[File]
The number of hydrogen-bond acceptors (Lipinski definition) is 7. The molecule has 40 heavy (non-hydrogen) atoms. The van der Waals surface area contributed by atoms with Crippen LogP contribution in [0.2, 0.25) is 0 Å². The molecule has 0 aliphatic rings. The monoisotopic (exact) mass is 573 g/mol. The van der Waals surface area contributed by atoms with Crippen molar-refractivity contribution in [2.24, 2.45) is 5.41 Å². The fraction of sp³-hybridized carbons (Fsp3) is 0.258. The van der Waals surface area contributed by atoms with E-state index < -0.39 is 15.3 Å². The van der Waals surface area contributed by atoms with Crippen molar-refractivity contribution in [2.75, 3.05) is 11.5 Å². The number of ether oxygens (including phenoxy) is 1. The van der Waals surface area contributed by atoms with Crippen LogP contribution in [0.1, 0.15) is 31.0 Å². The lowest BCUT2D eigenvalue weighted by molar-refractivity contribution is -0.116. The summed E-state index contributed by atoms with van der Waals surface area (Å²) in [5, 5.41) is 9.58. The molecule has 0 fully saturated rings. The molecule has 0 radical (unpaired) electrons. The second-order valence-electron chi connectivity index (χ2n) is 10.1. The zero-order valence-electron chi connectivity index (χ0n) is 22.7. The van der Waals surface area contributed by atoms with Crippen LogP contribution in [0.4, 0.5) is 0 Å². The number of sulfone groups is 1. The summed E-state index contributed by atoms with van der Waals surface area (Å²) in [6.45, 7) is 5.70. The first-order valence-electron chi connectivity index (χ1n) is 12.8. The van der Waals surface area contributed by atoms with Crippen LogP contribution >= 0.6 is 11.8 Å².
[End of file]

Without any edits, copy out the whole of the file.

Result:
The number of hydrogen-bond acceptors (Lipinski definition) is 7. The molecule has 40 heavy (non-hydrogen) atoms. The van der Waals surface area contributed by atoms with Crippen LogP contribution in [0.2, 0.25) is 0 Å². The molecule has 0 aliphatic rings. The monoisotopic (exact) mass is 573 g/mol. The van der Waals surface area contributed by atoms with Crippen molar-refractivity contribution in [2.24, 2.45) is 5.41 Å². The fraction of sp³-hybridized carbons (Fsp3) is 0.258. The van der Waals surface area contributed by atoms with E-state index < -0.39 is 15.3 Å². The van der Waals surface area contributed by atoms with Crippen molar-refractivity contribution in [2.75, 3.05) is 11.5 Å². The number of ether oxygens (including phenoxy) is 1. The van der Waals surface area contributed by atoms with Crippen LogP contribution in [0.1, 0.15) is 31.0 Å². The lowest BCUT2D eigenvalue weighted by molar-refractivity contribution is -0.116. The summed E-state index contributed by atoms with van der Waals surface area (Å²) in [5, 5.41) is 9.58. The molecule has 0 fully saturated rings. The molecule has 0 radical (unpaired) electrons. The second-order valence-electron chi connectivity index (χ2n) is 10.1. The zero-order valence-electron chi connectivity index (χ0n) is 22.7. The van der Waals surface area contributed by atoms with Crippen LogP contribution in [0.4, 0.5) is 0 Å². The number of sulfone groups is 1. The summed E-state index contributed by atoms with van der Waals surface area (Å²) in [6.45, 7) is 5.70. The first-order valence-electron chi connectivity index (χ1n) is 12.8. The van der Waals surface area contributed by atoms with Crippen LogP contribution >= 0.6 is 11.8 Å².